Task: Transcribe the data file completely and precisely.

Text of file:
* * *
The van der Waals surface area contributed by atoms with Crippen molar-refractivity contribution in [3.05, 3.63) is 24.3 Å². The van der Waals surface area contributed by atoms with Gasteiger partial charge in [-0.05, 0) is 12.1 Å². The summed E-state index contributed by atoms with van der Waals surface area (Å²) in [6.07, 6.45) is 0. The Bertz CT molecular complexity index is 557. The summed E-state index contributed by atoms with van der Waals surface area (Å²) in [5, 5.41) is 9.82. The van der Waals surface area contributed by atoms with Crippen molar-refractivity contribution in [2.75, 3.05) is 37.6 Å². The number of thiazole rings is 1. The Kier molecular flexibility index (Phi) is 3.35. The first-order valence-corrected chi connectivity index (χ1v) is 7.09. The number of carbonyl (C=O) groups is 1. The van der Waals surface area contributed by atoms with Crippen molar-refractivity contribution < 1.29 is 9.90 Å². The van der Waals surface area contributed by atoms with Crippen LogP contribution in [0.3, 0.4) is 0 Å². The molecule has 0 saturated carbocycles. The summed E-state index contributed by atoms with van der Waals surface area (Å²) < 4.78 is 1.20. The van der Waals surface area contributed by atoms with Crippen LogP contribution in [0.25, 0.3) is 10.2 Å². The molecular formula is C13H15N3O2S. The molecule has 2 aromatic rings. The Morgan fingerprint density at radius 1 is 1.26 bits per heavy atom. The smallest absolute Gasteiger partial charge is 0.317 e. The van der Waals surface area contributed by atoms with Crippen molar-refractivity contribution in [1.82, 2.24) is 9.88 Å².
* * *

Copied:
The van der Waals surface area contributed by atoms with Crippen molar-refractivity contribution in [3.05, 3.63) is 24.3 Å². The van der Waals surface area contributed by atoms with Gasteiger partial charge in [-0.05, 0) is 12.1 Å². The summed E-state index contributed by atoms with van der Waals surface area (Å²) in [6.07, 6.45) is 0. The Bertz CT molecular complexity index is 557. The summed E-state index contributed by atoms with van der Waals surface area (Å²) in [5, 5.41) is 9.82. The van der Waals surface area contributed by atoms with Crippen molar-refractivity contribution in [2.75, 3.05) is 37.6 Å². The number of thiazole rings is 1. The Kier molecular flexibility index (Phi) is 3.35. The first-order valence-corrected chi connectivity index (χ1v) is 7.09. The number of carbonyl (C=O) groups is 1. The van der Waals surface area contributed by atoms with Crippen molar-refractivity contribution < 1.29 is 9.90 Å². The van der Waals surface area contributed by atoms with Crippen LogP contribution in [0.3, 0.4) is 0 Å². The molecule has 0 saturated carbocycles. The summed E-state index contributed by atoms with van der Waals surface area (Å²) < 4.78 is 1.20. The van der Waals surface area contributed by atoms with Crippen LogP contribution in [0.25, 0.3) is 10.2 Å². The molecular formula is C13H15N3O2S. The molecule has 2 aromatic rings. The Morgan fingerprint density at radius 1 is 1.26 bits per heavy atom. The smallest absolute Gasteiger partial charge is 0.317 e. The van der Waals surface area contributed by atoms with Crippen molar-refractivity contribution in [1.82, 2.24) is 9.88 Å².